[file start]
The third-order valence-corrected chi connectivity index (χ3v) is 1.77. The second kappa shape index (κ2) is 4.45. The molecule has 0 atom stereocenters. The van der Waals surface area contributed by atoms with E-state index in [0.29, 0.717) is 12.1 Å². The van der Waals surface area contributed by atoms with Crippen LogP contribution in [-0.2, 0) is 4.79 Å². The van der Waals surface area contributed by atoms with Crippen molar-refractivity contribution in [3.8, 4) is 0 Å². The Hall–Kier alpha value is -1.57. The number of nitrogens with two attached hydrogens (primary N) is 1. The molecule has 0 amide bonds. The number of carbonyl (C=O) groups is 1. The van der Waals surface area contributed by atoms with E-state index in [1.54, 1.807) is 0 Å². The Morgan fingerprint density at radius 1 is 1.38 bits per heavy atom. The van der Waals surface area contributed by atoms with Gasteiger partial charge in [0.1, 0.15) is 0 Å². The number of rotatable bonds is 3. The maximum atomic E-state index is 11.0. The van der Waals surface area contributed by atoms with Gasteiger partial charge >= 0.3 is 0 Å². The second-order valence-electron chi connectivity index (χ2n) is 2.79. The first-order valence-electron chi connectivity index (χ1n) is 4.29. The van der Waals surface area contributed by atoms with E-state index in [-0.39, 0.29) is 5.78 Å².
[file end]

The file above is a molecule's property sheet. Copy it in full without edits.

The third-order valence-corrected chi connectivity index (χ3v) is 1.77. The second kappa shape index (κ2) is 4.45. The molecule has 0 atom stereocenters. The van der Waals surface area contributed by atoms with E-state index in [0.29, 0.717) is 12.1 Å². The van der Waals surface area contributed by atoms with Crippen LogP contribution in [-0.2, 0) is 4.79 Å². The van der Waals surface area contributed by atoms with Crippen molar-refractivity contribution in [3.8, 4) is 0 Å². The Hall–Kier alpha value is -1.57. The number of nitrogens with two attached hydrogens (primary N) is 1. The molecule has 0 amide bonds. The number of carbonyl (C=O) groups is 1. The van der Waals surface area contributed by atoms with E-state index in [1.54, 1.807) is 0 Å². The Morgan fingerprint density at radius 1 is 1.38 bits per heavy atom. The van der Waals surface area contributed by atoms with Gasteiger partial charge in [0.1, 0.15) is 0 Å². The number of rotatable bonds is 3. The maximum atomic E-state index is 11.0. The van der Waals surface area contributed by atoms with Gasteiger partial charge >= 0.3 is 0 Å². The second-order valence-electron chi connectivity index (χ2n) is 2.79. The first-order valence-electron chi connectivity index (χ1n) is 4.29. The van der Waals surface area contributed by atoms with E-state index in [-0.39, 0.29) is 5.78 Å².